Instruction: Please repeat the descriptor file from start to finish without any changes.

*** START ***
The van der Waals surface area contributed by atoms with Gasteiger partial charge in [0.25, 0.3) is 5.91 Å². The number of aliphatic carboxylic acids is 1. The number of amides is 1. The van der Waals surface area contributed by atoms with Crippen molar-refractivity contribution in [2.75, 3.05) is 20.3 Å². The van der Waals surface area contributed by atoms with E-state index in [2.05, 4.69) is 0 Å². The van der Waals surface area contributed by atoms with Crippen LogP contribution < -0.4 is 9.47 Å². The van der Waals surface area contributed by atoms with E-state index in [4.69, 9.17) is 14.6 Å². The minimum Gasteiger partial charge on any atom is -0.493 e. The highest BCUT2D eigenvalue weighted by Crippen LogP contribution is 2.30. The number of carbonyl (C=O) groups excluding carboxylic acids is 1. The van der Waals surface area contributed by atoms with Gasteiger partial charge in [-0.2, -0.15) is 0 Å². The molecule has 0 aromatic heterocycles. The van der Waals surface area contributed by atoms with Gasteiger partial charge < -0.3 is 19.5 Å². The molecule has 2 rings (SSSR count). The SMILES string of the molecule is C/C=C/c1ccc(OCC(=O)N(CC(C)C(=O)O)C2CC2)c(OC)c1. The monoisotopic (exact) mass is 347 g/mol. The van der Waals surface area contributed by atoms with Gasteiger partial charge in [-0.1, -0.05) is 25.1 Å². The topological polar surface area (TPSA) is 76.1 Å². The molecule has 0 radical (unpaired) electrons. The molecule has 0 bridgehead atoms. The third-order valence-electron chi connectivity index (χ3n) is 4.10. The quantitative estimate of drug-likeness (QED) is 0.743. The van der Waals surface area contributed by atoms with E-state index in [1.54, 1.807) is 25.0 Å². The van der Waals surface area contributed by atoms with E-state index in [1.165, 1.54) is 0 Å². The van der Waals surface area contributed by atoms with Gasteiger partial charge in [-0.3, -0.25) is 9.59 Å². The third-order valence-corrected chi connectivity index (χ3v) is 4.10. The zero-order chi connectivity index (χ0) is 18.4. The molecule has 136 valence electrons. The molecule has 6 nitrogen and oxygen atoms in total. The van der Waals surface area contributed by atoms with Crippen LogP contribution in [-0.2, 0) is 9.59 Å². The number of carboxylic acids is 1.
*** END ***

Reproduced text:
The van der Waals surface area contributed by atoms with Gasteiger partial charge in [0.25, 0.3) is 5.91 Å². The number of aliphatic carboxylic acids is 1. The number of amides is 1. The van der Waals surface area contributed by atoms with Crippen molar-refractivity contribution in [2.75, 3.05) is 20.3 Å². The van der Waals surface area contributed by atoms with E-state index in [2.05, 4.69) is 0 Å². The van der Waals surface area contributed by atoms with Crippen LogP contribution < -0.4 is 9.47 Å². The van der Waals surface area contributed by atoms with E-state index in [4.69, 9.17) is 14.6 Å². The minimum Gasteiger partial charge on any atom is -0.493 e. The highest BCUT2D eigenvalue weighted by Crippen LogP contribution is 2.30. The number of carbonyl (C=O) groups excluding carboxylic acids is 1. The van der Waals surface area contributed by atoms with Gasteiger partial charge in [-0.2, -0.15) is 0 Å². The molecule has 0 aromatic heterocycles. The van der Waals surface area contributed by atoms with Gasteiger partial charge < -0.3 is 19.5 Å². The molecule has 2 rings (SSSR count). The SMILES string of the molecule is C/C=C/c1ccc(OCC(=O)N(CC(C)C(=O)O)C2CC2)c(OC)c1. The monoisotopic (exact) mass is 347 g/mol. The van der Waals surface area contributed by atoms with Gasteiger partial charge in [-0.1, -0.05) is 25.1 Å². The topological polar surface area (TPSA) is 76.1 Å². The molecule has 0 radical (unpaired) electrons. The molecule has 0 bridgehead atoms. The third-order valence-electron chi connectivity index (χ3n) is 4.10. The quantitative estimate of drug-likeness (QED) is 0.743. The van der Waals surface area contributed by atoms with E-state index in [1.54, 1.807) is 25.0 Å². The van der Waals surface area contributed by atoms with E-state index in [1.165, 1.54) is 0 Å². The van der Waals surface area contributed by atoms with Gasteiger partial charge in [-0.3, -0.25) is 9.59 Å². The third-order valence-corrected chi connectivity index (χ3v) is 4.10. The zero-order chi connectivity index (χ0) is 18.4. The molecule has 136 valence electrons. The molecule has 6 nitrogen and oxygen atoms in total. The van der Waals surface area contributed by atoms with Crippen LogP contribution in [-0.2, 0) is 9.59 Å². The number of carboxylic acids is 1.